Really, Kydex isn’t that expensive. But, not everybody wants to order a sheet of it just for an experiment. Anyway, here’s what happened when I stuck a Victorinox paring knife into a piece of hot CPVC water pipe:
The piece of pipe was heated in a 250-degree toaster oven until soft. (Cradled in a folded piece of cardboard.) Then, it was squished between a couple pieces of foam that I use for molding Kydex. (Placed the foam on the floor, with knife inside, and stood on it.) The knife was stuck, so I used a heat gun to warm the portion that the handle fits in, and worked the knife in and out as it cooled. It was still a bit too tight, so I used the saw to make the slit you see. That eased the tension a bit. Then I drilled the holes, and smoothed up the edges on a sanding belt.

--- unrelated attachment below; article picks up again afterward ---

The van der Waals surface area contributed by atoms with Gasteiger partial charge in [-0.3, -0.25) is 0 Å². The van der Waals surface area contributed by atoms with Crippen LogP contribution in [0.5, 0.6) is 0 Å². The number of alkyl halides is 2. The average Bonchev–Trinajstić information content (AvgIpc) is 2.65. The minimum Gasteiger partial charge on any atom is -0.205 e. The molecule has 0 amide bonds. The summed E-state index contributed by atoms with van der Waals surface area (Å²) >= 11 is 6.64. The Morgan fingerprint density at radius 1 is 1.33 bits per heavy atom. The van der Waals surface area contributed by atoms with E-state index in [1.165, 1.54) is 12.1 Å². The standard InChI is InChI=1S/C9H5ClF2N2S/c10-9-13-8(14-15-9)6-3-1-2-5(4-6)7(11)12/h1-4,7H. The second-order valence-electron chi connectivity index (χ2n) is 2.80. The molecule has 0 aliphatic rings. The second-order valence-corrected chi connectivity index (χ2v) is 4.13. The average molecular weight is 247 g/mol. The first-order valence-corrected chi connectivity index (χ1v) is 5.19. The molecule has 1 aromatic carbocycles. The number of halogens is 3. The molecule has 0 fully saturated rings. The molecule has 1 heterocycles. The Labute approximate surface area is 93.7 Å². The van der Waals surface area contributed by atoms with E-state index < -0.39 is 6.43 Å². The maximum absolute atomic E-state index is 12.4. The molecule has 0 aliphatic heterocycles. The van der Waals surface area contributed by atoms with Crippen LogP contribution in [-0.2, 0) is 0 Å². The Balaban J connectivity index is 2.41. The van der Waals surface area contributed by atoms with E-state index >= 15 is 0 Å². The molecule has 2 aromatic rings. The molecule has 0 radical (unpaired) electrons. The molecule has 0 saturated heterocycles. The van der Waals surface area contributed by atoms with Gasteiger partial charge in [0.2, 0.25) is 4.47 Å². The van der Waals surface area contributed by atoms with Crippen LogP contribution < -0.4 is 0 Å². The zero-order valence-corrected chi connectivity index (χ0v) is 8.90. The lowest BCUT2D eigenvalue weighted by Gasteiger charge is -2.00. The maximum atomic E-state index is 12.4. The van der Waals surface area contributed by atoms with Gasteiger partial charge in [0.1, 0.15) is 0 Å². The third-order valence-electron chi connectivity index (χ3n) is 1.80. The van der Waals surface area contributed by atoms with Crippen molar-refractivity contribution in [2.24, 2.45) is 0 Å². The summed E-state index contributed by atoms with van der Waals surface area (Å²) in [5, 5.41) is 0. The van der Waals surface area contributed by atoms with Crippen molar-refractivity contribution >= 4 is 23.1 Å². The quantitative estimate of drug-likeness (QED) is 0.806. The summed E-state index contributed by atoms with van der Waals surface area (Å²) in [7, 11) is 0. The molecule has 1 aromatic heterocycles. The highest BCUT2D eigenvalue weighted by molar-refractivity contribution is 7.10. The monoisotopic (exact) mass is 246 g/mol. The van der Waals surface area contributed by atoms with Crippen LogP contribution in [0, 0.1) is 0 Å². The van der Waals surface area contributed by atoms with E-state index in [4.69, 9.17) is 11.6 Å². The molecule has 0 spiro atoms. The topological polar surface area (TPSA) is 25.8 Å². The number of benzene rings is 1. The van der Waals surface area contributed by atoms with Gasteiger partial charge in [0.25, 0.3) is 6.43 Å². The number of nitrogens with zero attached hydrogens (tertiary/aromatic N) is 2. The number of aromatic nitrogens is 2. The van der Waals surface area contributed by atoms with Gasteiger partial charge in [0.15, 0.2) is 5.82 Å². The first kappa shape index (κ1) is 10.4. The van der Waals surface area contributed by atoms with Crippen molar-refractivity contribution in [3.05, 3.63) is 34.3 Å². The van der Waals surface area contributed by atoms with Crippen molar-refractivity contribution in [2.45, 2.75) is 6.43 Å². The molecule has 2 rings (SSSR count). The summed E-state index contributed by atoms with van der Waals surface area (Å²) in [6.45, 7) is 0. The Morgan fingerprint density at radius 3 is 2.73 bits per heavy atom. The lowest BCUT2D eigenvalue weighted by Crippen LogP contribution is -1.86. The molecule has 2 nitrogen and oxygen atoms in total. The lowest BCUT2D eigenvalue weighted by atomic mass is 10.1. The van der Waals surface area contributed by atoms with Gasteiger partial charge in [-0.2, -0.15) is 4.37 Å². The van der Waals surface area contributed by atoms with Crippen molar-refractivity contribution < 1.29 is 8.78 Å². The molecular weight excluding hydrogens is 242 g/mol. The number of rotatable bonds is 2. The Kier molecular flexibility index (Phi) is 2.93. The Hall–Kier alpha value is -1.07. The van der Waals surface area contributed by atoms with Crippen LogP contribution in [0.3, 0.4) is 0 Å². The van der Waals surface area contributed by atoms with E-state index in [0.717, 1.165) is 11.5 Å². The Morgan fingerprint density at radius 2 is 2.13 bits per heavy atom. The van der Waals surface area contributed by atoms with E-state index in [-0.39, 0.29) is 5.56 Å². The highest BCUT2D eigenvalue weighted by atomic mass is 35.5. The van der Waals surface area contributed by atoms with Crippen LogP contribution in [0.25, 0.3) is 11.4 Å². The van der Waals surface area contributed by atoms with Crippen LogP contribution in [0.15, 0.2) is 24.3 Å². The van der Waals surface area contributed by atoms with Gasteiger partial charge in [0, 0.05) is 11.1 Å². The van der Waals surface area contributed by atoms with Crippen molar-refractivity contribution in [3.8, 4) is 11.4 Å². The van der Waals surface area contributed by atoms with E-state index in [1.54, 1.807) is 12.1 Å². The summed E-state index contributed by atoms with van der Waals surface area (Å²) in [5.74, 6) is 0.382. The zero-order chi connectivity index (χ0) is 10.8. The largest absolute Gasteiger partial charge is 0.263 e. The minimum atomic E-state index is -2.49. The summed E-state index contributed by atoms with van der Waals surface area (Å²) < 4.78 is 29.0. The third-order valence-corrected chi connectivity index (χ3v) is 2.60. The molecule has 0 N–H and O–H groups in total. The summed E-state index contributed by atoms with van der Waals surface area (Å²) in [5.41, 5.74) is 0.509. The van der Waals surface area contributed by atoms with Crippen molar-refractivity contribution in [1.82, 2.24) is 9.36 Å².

It locks in nicely. I definitely won’t fall out, but it isn’t overly hard to extract, either.
Unlike starting with a flat sheet of Kydex, you don’t have to use eyelets or other rivets.
When working with this type of material, take care to avoid getting plastic “grit” inside the sheath. It can be hard to extract, and can actually mar a knife.
If you want a different color, get some paint that is designed to stick to vinyl.
Hope you try this at home. Most people have an oven, or a toaster oven. But any heat-source will work, if you can get the material up to about 250 degrees long enough to mold it. A candle is often adequate for making adjustments.
If you don’t have the special foam, any similar material should work, although it might be necessary to put some thin, soft leather between the hot plastic and the padding.